Allen’s best stop came with just over a minute to play as Blake Coleman was stopped on a breakaway. Perhaps unsurprisingly, the only line that was a positive for the Habs were the big bodies of Slafkovsky, Monahan, and Anderson as the Habs got outshot 13-6 in the period.
Matheson started the second period with some speed that forced Calgary to take a penalty a minute into the second period. The advantage was a disaster as the Canadiens could not even enter the offensive zone. The second unit was a bit more interesting as Slafkovsky continued his excellent game in gaining a scoring chance for his unit.
After the advantage, it was once again Calgary controlling the play as Allen had to be sharp to keep them off the board. Much like the first period, the Monahan line appeared to be the only line capable of gaining and sustaining pressure in the offensive zone.
As the second half of the game got underway, play opened a bit as the teams’ exchanged some scoring chances that led to a Xhekaj high stick for a Flames power play. Their advantage was dangerous as a few posts were hit and Allen made a few nice stops. Oddly enough, Calgary did not keep the created momentum after the sequence as the Habs appeared to finally be fighting back and winning a few board battles.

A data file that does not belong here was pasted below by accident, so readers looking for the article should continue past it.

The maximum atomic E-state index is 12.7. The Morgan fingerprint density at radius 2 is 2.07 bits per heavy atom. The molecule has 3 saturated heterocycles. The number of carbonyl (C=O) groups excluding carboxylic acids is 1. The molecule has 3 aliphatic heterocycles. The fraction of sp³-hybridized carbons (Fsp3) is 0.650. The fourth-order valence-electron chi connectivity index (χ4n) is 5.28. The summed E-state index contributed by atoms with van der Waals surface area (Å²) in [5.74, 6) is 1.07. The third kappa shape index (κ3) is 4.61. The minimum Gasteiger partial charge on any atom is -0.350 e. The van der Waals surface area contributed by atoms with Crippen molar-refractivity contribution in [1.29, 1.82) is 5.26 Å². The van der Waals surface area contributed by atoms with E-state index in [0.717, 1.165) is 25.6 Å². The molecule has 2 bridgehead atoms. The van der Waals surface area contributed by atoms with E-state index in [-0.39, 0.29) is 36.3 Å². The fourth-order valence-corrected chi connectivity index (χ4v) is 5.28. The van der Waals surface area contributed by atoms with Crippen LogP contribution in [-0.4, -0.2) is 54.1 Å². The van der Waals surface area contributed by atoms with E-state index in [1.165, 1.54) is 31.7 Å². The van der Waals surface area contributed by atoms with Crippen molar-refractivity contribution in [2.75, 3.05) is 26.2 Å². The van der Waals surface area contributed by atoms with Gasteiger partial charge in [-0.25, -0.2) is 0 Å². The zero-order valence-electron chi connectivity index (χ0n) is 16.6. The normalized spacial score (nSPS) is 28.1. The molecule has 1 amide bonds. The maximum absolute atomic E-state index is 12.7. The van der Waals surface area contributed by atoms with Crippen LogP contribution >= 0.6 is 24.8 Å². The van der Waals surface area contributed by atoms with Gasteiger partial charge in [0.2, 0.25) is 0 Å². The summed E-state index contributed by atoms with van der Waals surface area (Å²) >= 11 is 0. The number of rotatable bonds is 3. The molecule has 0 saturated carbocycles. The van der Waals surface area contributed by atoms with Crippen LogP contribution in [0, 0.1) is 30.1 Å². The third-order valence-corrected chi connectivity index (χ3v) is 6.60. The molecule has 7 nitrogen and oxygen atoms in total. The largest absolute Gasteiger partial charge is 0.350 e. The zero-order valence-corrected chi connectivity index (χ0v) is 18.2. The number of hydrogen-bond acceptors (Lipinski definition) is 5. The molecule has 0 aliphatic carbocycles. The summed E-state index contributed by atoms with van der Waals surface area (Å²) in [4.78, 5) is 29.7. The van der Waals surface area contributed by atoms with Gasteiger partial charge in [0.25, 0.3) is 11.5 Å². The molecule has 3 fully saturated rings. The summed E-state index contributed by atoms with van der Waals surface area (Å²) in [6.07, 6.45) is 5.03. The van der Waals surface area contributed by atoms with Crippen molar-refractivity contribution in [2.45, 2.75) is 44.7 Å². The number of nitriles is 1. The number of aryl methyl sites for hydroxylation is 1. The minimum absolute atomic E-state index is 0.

The final two minutes were full of action as Slafkovsky beat a defender in the defensive zone and flew up the ice where he fired a puck off the post. The Flames came back and forced another excellent save by Allen.
The Flames finally tied it with 29 seconds to play. Matheson would be interfered with in an icing race. The result was that he was completely out of position as Jonathan Huberdeau found a streaking Elias Lindholm who scored.
The third period started with the Flames continuing their domination until Harris took a delay of game penalty two minutes into the period. Tyler Toffoli was dangerous on the power play as he hit a post and had two more shots on Allen. The Habs survived the sequence, but the Flames continued to press as shots were 32-14 after five minutes of play in the third period.
Anderson thought he had beat out an icing and took a stick from Markstrom for his effort. The play was icing, and Anderson came back to talk with Markstrom. Andrew Mangiapane came roaring in and took a roughing penalty. The Habs’ second advantage took little time as Suzuki went cross-ice to Caufield who wired one home.